A mass open-air breakfast has been held in Dublin to mark the centenary of Bloomsday, the day on which James Joyce's novel Ulysses is set.
James Joyce's novel caused uproar in the 1920s
Around 10,000 free breakfasts were served on O'Connell Street in the city.
16 June is the actual anniversary of central character Leopold Bloom's walk around the Irish capital.
But celebrations formally got under way on Saturday when poet Seamus Heaney delivered a special reading to begin the Rejoyce Dublin 2004 festival.
Sunday's breakfast commemorated the meal enjoyed by Leopold Bloom before he set off on his epic walk around Dublin on 16 June, 1904.
In the book, Bloom tucks into a meal made from offal, including roast heart, liver and mutton kidneys.
But at the breakfast event, Joyce fans were mainly offered sausages, bacon, blood pudding and tomatoes crammed into large bread rolls.
Around 70 events are being staged to mark the centenary during the next week or so.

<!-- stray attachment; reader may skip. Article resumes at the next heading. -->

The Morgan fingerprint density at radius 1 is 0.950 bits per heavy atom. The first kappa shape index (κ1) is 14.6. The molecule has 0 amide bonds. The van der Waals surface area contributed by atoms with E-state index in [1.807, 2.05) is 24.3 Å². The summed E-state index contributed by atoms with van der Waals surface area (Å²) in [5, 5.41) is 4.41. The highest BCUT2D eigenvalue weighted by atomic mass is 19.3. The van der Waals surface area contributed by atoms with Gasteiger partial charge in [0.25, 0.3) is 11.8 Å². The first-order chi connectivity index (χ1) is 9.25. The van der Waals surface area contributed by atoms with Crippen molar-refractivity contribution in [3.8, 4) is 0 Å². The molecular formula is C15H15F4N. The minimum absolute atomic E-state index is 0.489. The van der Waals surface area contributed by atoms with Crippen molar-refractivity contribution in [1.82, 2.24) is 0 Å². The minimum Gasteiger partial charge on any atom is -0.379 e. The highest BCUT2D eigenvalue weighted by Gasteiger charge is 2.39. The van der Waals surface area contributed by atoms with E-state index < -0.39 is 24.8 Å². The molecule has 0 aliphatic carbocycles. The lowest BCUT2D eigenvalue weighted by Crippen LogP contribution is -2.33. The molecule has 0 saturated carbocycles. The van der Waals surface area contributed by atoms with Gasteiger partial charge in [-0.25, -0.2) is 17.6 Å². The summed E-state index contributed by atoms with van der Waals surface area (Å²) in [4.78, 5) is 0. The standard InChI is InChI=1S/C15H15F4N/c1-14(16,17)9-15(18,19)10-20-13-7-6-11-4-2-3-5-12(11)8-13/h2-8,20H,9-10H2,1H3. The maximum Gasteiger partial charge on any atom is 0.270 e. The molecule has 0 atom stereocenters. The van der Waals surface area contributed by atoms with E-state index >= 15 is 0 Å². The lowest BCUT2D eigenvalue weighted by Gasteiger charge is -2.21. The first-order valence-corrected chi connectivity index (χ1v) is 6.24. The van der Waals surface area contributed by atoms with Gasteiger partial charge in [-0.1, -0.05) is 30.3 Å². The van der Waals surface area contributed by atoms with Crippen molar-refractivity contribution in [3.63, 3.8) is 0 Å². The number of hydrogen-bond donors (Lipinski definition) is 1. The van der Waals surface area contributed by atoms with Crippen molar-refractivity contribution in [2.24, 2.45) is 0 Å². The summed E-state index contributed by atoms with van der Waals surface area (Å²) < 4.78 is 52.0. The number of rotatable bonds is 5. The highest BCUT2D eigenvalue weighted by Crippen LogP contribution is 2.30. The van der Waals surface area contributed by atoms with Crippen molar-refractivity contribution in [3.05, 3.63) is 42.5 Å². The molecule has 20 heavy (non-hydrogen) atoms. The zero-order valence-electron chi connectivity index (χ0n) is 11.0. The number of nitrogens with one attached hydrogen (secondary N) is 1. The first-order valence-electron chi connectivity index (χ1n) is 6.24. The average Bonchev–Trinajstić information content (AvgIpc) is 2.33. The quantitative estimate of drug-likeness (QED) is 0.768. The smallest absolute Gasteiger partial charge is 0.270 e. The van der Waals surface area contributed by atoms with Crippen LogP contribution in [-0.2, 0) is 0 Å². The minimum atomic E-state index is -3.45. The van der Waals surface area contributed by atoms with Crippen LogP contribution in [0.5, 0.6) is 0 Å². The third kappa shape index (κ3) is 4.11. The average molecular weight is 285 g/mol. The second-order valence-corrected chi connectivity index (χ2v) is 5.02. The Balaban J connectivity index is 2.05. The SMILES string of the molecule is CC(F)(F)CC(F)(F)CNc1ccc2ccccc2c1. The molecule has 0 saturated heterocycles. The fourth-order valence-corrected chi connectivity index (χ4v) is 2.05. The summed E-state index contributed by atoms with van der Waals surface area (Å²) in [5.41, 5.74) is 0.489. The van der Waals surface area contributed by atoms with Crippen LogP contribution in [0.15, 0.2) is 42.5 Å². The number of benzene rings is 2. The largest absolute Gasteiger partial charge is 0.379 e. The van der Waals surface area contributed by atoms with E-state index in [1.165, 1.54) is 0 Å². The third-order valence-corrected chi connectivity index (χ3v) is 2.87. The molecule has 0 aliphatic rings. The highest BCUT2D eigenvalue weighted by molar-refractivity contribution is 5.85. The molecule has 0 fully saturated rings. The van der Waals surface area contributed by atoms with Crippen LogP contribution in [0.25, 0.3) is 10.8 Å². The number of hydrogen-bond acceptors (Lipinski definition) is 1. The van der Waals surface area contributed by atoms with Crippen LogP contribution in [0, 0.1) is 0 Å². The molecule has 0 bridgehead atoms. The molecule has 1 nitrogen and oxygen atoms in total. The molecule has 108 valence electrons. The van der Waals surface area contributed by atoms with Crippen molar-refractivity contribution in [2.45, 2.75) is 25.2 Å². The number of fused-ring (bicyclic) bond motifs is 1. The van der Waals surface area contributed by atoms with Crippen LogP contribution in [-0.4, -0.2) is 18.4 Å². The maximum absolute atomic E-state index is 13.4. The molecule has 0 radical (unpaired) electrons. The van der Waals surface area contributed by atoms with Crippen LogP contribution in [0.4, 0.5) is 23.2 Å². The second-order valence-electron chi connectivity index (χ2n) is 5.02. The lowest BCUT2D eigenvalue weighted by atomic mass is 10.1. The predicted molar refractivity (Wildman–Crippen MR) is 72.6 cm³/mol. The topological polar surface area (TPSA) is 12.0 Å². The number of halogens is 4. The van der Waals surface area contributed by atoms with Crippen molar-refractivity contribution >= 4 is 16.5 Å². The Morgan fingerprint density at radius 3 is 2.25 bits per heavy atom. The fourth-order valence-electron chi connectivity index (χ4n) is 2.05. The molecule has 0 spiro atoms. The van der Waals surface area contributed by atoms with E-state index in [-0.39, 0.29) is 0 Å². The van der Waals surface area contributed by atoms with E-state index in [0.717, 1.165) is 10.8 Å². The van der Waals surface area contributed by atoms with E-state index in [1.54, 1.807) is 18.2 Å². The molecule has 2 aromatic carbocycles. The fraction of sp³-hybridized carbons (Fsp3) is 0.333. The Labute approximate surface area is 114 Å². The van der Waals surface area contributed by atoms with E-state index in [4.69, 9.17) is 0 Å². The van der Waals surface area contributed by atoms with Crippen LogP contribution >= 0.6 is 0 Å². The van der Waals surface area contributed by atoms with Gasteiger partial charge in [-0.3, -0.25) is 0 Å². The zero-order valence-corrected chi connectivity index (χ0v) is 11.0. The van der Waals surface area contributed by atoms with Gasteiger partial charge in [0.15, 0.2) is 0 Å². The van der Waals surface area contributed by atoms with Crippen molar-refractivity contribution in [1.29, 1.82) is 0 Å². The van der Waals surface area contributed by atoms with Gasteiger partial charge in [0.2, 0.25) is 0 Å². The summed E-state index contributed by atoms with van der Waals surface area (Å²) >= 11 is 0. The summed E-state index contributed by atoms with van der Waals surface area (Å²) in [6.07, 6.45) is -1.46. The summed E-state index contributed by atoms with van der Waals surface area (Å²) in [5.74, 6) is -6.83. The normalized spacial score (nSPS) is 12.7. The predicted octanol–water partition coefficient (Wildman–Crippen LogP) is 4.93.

Readings of Ulysses will take place around Dublin and
Irish broadcaster RTE will show a series of Joyce-themed programmes.
Ulysses became one of the 20th Century's most famous novels.
It was first published in serial form in 1918, but serialisation was suspended in 1920 following the journal's prosecution for publishing obscene matter.
It was eventually published in book form in Paris in 1922, but banned in the UK and US until 1936.
The 1967 film version was prohibited in Ireland until 2000.
Joyce's other works include Dubliners (1914) - a series of short stories about his native city - and the novel Finnegans Wake (1939) - written in the stream-of-consciousness style.